Extending memcheck's validity bit propagation

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Extending memcheck's validity bit propagation

Patrick J. LoPresti-2
Right now, if I have code like this:

  int a; /* invalid value */
  int b = a + 1; /* operation on invalid value */

...memcheck does not produce a warning for the addition. It just taints b as invalid and only generates a warning if I try to use b in a behavior-changing way. This is good, and it is exactly what I want.

However, if instead I have this code:

  int a; /* invalid value */
  int b;
  if (a > 0) /* conditional on invalid value */
    b = a;
  else
    b = 0;

...memcheck produces a warning on the conditional branch. But if you look at what this code actually computes, it is just "b = max(a,0)", which is not so different from "b = a + 1". (That is, b is just some simple function of a.) I want to teach memcheck to treat this second example like the first; that is, just taint b as invalid if a is invalid.

Another example:

  extern unsigned char lookup[256]; // assume this is initialized

  unsigned char x;
  unsigned char y = lookup[x];

Here, I have some 8-bit function implemented using a lookup table. Again, memcheck issues a diagnostic for using x as part of computing an address. But I want to think of y as a simple function of x, and tell memcheck to just let y inherit x's invalidity.

I believe I can cobble together what I want from VALGRIND_GET_VBITS() and VALGRIND_SET_VBITS(). But I have two questions.

1) Is this the right way to do this, or is there some other mechanism more suitable for this purpose?
2) If I do use SET/GET_VBITS(), how can I arrange for --track-origins=yes to work if there is a later use of the uninitialized data?

Thanks.

 - Pat

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Re: Extending memcheck's validity bit propagation

John Reiser
>   int a; /* invalid value */
>   int b;
>   if (a > 0) /* conditional on invalid value */
>     b = a;
>   else
>     b = 0;
>
> ...memcheck produces a warning on the conditional branch. But if you look at what this code actually computes, it is just "b = max(a,0)", which is not so different from "b = a + 1". (That is, b is just some simple function of a.) I want to teach memcheck to treat this second example like the first;
> that is, just taint b as invalid if a is invalid.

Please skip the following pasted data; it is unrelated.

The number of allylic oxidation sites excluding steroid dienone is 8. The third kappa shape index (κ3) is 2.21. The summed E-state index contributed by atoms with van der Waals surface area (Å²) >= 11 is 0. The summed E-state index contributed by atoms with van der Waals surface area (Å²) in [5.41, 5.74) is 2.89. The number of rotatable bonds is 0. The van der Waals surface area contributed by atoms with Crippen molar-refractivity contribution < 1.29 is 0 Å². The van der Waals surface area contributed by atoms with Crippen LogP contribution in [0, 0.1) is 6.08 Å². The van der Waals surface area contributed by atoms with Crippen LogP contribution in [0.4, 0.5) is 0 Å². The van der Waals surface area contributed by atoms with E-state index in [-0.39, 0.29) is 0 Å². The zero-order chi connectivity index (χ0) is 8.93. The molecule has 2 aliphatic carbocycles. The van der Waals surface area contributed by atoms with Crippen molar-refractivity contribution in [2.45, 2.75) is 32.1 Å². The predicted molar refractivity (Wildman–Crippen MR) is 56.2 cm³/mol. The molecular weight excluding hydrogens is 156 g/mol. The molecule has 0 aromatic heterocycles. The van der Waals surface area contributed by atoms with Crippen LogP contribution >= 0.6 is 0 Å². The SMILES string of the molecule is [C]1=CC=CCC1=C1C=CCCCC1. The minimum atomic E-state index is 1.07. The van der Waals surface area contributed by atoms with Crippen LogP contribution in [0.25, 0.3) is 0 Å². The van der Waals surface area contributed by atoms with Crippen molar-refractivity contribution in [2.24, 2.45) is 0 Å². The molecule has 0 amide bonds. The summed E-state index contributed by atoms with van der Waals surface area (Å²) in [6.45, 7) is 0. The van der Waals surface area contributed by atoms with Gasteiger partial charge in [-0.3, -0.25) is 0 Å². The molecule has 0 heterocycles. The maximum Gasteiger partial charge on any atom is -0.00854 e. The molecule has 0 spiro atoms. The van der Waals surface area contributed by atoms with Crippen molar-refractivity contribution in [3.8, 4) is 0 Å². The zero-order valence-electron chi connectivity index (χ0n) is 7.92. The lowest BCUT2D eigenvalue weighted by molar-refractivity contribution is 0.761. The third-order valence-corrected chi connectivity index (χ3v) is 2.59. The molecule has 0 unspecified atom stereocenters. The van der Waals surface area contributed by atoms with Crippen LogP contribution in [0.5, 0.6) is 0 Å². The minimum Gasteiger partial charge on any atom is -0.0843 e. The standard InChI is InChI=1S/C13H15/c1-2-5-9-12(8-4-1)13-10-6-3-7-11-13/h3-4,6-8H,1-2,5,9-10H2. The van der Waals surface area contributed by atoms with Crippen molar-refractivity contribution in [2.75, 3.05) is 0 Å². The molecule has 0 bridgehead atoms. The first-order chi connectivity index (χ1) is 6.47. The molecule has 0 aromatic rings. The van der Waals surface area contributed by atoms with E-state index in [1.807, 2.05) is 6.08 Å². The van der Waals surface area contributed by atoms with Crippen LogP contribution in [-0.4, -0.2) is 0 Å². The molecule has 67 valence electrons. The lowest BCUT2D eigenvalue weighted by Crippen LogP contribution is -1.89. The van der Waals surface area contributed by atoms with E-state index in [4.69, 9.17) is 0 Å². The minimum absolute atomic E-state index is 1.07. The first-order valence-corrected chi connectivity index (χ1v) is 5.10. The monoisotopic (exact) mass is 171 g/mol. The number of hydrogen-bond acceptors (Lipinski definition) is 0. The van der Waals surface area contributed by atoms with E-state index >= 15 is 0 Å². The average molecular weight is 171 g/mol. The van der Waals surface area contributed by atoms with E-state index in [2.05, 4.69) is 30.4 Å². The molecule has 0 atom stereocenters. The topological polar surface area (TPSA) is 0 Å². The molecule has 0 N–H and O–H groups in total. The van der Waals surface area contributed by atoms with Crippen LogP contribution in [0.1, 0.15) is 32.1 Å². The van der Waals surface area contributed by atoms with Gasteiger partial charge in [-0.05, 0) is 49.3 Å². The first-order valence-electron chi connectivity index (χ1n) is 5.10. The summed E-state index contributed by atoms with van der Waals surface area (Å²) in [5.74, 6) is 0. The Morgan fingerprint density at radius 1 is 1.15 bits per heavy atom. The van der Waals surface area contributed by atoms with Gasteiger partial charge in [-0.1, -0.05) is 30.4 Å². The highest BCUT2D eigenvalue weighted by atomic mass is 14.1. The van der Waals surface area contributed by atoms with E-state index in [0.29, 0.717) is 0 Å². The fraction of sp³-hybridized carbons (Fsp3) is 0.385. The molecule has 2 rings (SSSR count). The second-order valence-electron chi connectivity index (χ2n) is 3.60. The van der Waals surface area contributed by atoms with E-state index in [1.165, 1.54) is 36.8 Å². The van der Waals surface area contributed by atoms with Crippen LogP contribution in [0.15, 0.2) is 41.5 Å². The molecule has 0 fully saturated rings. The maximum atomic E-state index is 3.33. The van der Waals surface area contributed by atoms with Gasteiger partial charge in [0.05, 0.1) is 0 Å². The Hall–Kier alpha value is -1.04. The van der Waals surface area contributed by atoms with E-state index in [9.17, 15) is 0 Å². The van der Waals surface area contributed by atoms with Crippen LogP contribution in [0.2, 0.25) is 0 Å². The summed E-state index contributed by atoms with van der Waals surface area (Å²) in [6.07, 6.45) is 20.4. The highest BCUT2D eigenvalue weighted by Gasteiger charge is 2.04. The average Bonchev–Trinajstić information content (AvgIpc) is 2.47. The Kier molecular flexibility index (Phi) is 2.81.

Teaching VEX about the x86 opcode CMOVG (conditional move if Greater)
might not be so difficult.  Teaching VEX about branch-and-reconverge
control flow involving multiple instructions, probably is harder.

>
> Another example:
>
>   extern unsigned char lookup[256]; // assume this is initialized
>
>   unsigned char x;
>   unsigned char y = lookup[x];
>
> Here, I have some 8-bit function implemented using a lookup table. Again, memcheck issues a diagnostic for using x as part of computing an address. But I want to think of y as a simple function of x, and tell memcheck to just let y inherit x's invalidity.
>

The key here is range analysis on the subscripting operation "lookup[x]".
If the bounds on 'x' propagate, and if 'lookup' has effective bounds,
then probably it is not so hard.

--


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Re: Extending memcheck's validity bit propagation

Philippe Waroquiers
In reply to this post by Patrick J. LoPresti-2
On Thu, 2016-11-03 at 15:36 -0700, Patrick J. LoPresti wrote:

> Right now, if I have code like this:
>   int a; /* invalid value */
>   int b = a + 1; /* operation on invalid value */
> ...memcheck does not produce a warning for the addition. It just
> taints b as invalid and only generates a warning if I try to use b in
> a behavior-changing way. This is good, and it is exactly what I want.
>
>
> However, if instead I have this code:
>   int a; /* invalid value */
>   int b;
>   if (a > 0) /* conditional on invalid value */
>     b = a;
>   else
>     b = 0;
> ...memcheck produces a warning on the conditional branch. But if you
> look at what this code actually computes, it is just "b = max(a,0)",
> which is not so different from "b = a + 1". (That is, b is just some